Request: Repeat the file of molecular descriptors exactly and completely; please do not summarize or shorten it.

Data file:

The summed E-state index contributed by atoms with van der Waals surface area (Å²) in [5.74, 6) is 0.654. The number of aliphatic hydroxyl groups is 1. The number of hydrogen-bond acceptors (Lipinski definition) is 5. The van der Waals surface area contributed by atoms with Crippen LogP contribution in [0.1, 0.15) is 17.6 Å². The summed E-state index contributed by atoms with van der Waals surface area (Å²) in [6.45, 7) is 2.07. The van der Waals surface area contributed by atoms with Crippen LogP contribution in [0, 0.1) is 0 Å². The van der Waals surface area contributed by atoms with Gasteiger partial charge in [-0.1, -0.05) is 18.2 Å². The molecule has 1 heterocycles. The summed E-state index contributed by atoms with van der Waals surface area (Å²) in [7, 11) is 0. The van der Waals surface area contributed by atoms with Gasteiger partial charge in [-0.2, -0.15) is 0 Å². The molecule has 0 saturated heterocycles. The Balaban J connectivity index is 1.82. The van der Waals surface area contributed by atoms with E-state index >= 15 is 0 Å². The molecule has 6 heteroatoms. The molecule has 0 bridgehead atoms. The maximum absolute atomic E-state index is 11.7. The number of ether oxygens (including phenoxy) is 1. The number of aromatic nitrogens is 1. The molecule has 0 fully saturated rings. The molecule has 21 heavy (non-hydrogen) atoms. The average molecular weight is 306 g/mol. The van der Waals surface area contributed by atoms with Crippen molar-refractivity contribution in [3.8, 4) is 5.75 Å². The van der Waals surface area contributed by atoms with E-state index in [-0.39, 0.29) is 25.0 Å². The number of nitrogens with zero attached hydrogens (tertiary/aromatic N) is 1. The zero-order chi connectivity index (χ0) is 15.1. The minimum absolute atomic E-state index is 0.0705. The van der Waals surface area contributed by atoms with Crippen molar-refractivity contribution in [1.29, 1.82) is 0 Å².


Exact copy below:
The summed E-state index contributed by atoms with van der Waals surface area (Å²) in [5.74, 6) is 0.654. The number of aliphatic hydroxyl groups is 1. The number of hydrogen-bond acceptors (Lipinski definition) is 5. The van der Waals surface area contributed by atoms with Crippen LogP contribution in [0.1, 0.15) is 17.6 Å². The summed E-state index contributed by atoms with van der Waals surface area (Å²) in [6.45, 7) is 2.07. The van der Waals surface area contributed by atoms with Crippen LogP contribution in [0, 0.1) is 0 Å². The van der Waals surface area contributed by atoms with Gasteiger partial charge in [-0.1, -0.05) is 18.2 Å². The molecule has 1 heterocycles. The summed E-state index contributed by atoms with van der Waals surface area (Å²) in [7, 11) is 0. The van der Waals surface area contributed by atoms with Gasteiger partial charge in [-0.2, -0.15) is 0 Å². The molecule has 0 saturated heterocycles. The Balaban J connectivity index is 1.82. The van der Waals surface area contributed by atoms with E-state index >= 15 is 0 Å². The molecule has 6 heteroatoms. The molecule has 0 bridgehead atoms. The maximum absolute atomic E-state index is 11.7. The number of ether oxygens (including phenoxy) is 1. The number of aromatic nitrogens is 1. The molecule has 0 fully saturated rings. The molecule has 21 heavy (non-hydrogen) atoms. The average molecular weight is 306 g/mol. The van der Waals surface area contributed by atoms with Crippen molar-refractivity contribution in [3.8, 4) is 5.75 Å². The van der Waals surface area contributed by atoms with E-state index in [-0.39, 0.29) is 25.0 Å². The number of nitrogens with zero attached hydrogens (tertiary/aromatic N) is 1. The zero-order chi connectivity index (χ0) is 15.1. The minimum absolute atomic E-state index is 0.0705. The van der Waals surface area contributed by atoms with Crippen molar-refractivity contribution in [1.29, 1.82) is 0 Å².